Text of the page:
|| Back || Home ||

Second Vision

Six Visions of the Mother


I slept and now I am awake.

I am travelling swiftly towards the east, borne along by a small violet cloud which completely envelops me and prevents me from seeing anything on the way.

After a while I feel myself being set gently upon the ground, and the cloud withdraws; I am standing beside a high white wall. As I look at it, I see shadows creeping stealthily along the wall - men passing one behind the other at a distance, as if they did not wish to be observed. They are dressed in long violet tunics, with round hoods pulled down over their heads, concealing their faces almost completely. One after the other they disappear through a little door in the wall. Invisible to all, I follow them to see where they are going with such caution.

After passing through a small bare white room I find myself in a courtyard surrounded by arches and planted with orange-trees bearing their fine golden fruits. At the centre of the courtyard there is a fountain, with a basin of opulent blue, green and white mosaic, spouting a thin stream of water. The murmur of the fountain is the only sound that breaks the silence, for the courtyard is deserted; I cross it and pass through two more rooms, which also are empty. Finally I reach a staircase, and I climb up onto a square terrace.

In a corner I see, reclining on cushions, a man half-veiled by an aura of splendid crimson, full of tiny moving golden sparklets. The man rises. He is a fine looking old man; both his hair, visible beneath a violet cap, and his beard are as white as snow; his bearing is noble and dignified. He is dressed in an ample violet robe girdled with a crimson belt; in his hand he holds a pair of golden scissors. He seems to be waiting for someone.

And now, even as I observe the old man, the men whom I saw creeping along the wall enter one by one. In silence they range themselves in a circle around the edge of the terrace, and after them come others dressed in white, who go and stand in front of the first-comers.

All are motionless, all are silent. The one who appears to be their leader stands, very solemn, facing the head of the staircase. gradually a soft glow pervades the air, shedding its light upon the still figures; as I turn round to identify the source of this light, I see a young boy of about fourteen years climbing the stairs that lead to the terrace; he is surrounded by a beautiful white radiance in which iridescent gleams can be seen. His flaxen hair falls in shapely curls upon his shoulders; his complexion is fair and delicate; his long eyelashes rest upon rose-tinted cheeks, for his eyes are downcast. He is dressed in a pale azure robe, girdled with a white silken cord, and wears sandals on his feet. Drawing forward slowly, he comes to a standstill one step away from the old man, and bows his head in silence. Then the old man speaks in a deep, gentle voice, but he speaks in a language unknown to me and I do not understand....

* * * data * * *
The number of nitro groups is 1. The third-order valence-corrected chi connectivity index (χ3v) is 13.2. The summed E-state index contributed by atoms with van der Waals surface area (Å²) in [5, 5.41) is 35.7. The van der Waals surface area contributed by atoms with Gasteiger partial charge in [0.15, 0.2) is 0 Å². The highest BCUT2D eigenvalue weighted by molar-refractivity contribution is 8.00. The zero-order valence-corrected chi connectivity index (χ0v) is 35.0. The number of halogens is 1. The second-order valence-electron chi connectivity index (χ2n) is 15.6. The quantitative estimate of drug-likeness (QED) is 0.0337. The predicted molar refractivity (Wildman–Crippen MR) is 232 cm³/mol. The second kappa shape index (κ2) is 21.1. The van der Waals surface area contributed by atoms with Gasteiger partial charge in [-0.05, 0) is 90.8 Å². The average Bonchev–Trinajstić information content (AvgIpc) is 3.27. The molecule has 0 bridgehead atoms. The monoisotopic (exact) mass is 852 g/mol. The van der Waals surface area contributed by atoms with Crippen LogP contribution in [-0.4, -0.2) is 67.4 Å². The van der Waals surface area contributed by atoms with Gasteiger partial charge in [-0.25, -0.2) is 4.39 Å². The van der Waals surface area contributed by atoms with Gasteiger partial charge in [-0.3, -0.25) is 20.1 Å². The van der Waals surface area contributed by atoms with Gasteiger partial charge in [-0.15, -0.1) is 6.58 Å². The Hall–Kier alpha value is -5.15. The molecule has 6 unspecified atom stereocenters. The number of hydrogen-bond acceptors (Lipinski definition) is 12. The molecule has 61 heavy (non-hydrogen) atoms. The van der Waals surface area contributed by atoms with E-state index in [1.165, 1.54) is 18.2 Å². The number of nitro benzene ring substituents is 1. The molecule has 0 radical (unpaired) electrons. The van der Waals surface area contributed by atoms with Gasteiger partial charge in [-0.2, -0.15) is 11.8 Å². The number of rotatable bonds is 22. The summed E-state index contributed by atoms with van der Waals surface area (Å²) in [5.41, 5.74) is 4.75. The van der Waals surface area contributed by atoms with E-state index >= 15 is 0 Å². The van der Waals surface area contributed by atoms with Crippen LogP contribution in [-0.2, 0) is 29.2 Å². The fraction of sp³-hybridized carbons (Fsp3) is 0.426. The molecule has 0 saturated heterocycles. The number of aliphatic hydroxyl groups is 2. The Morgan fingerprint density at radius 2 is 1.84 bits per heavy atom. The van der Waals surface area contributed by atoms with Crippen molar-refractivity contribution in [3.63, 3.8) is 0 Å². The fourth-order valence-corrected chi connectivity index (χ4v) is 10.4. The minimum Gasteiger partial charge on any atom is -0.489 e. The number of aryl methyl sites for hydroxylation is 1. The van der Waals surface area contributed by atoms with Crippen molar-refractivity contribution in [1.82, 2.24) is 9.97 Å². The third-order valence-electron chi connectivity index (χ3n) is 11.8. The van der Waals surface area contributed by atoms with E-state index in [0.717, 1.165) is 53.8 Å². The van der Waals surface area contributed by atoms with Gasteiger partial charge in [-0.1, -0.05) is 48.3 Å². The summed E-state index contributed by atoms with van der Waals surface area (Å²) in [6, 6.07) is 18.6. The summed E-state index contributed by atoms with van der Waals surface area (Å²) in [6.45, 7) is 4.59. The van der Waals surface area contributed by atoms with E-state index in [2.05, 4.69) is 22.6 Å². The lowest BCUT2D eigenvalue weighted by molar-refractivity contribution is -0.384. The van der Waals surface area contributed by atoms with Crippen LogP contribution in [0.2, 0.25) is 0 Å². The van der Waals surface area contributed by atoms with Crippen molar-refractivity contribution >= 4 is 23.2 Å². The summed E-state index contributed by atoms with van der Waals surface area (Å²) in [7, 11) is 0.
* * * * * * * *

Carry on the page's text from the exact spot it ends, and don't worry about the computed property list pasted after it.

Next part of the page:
I have slept, and now I understand the meaning of the old man's words. He tells the child, "Thus you are about to fulfil the task entrusted to you, which you have accepted of your own free will; you will accomplish it in accordance with the instructions I

have given you, without fear or weakness, for you know that we are one and that neither our love nor our protection will ever fail you. You know the magnitude of the work you are about to perform, as well as all the pitfalls and dangers you will no doubt meet on your way; but be of good heart, for though the struggle be arduous, the victory is sure. You shall proceed towards the west, my child. May our highest blessing be with you."

Saying these words, he bends forward and impresses a deep kiss upon the white brow of the adolescent; then with the golden scissors he snips off one of the beautiful flaxen locks and slips it under his robe.

The, without word or gesture, the child slowly and solemnly turns, and redescends the stairs that lead to the terrace. I follow him, and see him leave the house and walk swiftly along the wall, his head high, looking straight before him.

Then, without word or gesture, the child slowly and solemnly turns, and redescends the stairs that lead to the terrace. I follow him, and see him leave the house and walk swiftly along the wall, his head high, looking straight before him.

Suddenly I find myself enveloped once more in the cloud, which bears me away, hiding everything from my sight. Once only does it open again, allowing me to look with wonder on a great river, its waters flowing silver beneath the moonlight, its banks overgrown with a splendid and luxuriant vegetation. Everything here is on a gigantic scale; the river that is broad as a lake, the trees with their crests that seem to touch the sky and behind, the mountains stretching out of sight, their summits covered with perpetual snow.

In the mids of this immensity I see a tiny oval of moving white light; it is the child walking firmly and surely upon his way, his head high, without fear or weakness.

This scene is full of grandeur; I contemplate it and muse, I muse and understand: what a man at the height of his strength would find hard to achieve if he were alone, a child can accomplish almost without difficulty if he is sustained by the power and love of those who are one with him.

Surely indeed, hierarchic grouping by affinity is the path that leads to victory!

|| top || back || home ||


© Copyright Webside Literaturen